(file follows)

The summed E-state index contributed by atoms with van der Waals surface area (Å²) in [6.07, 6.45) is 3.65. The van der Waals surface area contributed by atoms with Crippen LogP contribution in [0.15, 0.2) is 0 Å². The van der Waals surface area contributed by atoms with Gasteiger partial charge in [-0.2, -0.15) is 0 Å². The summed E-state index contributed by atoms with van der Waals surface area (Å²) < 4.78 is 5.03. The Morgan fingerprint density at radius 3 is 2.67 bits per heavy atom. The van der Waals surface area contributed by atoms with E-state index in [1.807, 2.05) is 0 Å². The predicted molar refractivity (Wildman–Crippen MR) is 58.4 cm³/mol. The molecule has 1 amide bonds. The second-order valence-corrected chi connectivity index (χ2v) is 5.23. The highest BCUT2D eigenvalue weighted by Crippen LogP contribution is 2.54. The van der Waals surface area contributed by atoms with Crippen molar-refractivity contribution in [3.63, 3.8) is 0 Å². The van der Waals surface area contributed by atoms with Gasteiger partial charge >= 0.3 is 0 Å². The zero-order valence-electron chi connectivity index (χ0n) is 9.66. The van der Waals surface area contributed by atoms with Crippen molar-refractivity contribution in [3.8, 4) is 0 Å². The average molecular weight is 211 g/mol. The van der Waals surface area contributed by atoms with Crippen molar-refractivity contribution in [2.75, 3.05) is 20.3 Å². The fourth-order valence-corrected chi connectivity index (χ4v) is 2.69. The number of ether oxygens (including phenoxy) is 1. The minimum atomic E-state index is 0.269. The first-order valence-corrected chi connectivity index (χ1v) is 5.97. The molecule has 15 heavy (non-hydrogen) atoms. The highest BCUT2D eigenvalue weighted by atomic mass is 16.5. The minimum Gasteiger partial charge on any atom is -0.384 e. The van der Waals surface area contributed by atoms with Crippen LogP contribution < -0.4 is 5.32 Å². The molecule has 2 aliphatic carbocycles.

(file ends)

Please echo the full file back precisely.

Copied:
The summed E-state index contributed by atoms with van der Waals surface area (Å²) in [6.07, 6.45) is 3.65. The van der Waals surface area contributed by atoms with Crippen LogP contribution in [0.15, 0.2) is 0 Å². The van der Waals surface area contributed by atoms with Gasteiger partial charge in [-0.2, -0.15) is 0 Å². The summed E-state index contributed by atoms with van der Waals surface area (Å²) < 4.78 is 5.03. The Morgan fingerprint density at radius 3 is 2.67 bits per heavy atom. The van der Waals surface area contributed by atoms with E-state index in [1.807, 2.05) is 0 Å². The predicted molar refractivity (Wildman–Crippen MR) is 58.4 cm³/mol. The molecule has 1 amide bonds. The second-order valence-corrected chi connectivity index (χ2v) is 5.23. The highest BCUT2D eigenvalue weighted by Crippen LogP contribution is 2.54. The van der Waals surface area contributed by atoms with Crippen molar-refractivity contribution in [3.63, 3.8) is 0 Å². The van der Waals surface area contributed by atoms with Gasteiger partial charge >= 0.3 is 0 Å². The zero-order valence-electron chi connectivity index (χ0n) is 9.66. The van der Waals surface area contributed by atoms with Crippen molar-refractivity contribution in [3.8, 4) is 0 Å². The average molecular weight is 211 g/mol. The van der Waals surface area contributed by atoms with Crippen molar-refractivity contribution in [2.75, 3.05) is 20.3 Å². The fourth-order valence-corrected chi connectivity index (χ4v) is 2.69. The number of ether oxygens (including phenoxy) is 1. The minimum atomic E-state index is 0.269. The first-order valence-corrected chi connectivity index (χ1v) is 5.97. The molecule has 15 heavy (non-hydrogen) atoms. The highest BCUT2D eigenvalue weighted by atomic mass is 16.5. The minimum Gasteiger partial charge on any atom is -0.384 e. The van der Waals surface area contributed by atoms with Crippen LogP contribution < -0.4 is 5.32 Å². The molecule has 2 aliphatic carbocycles.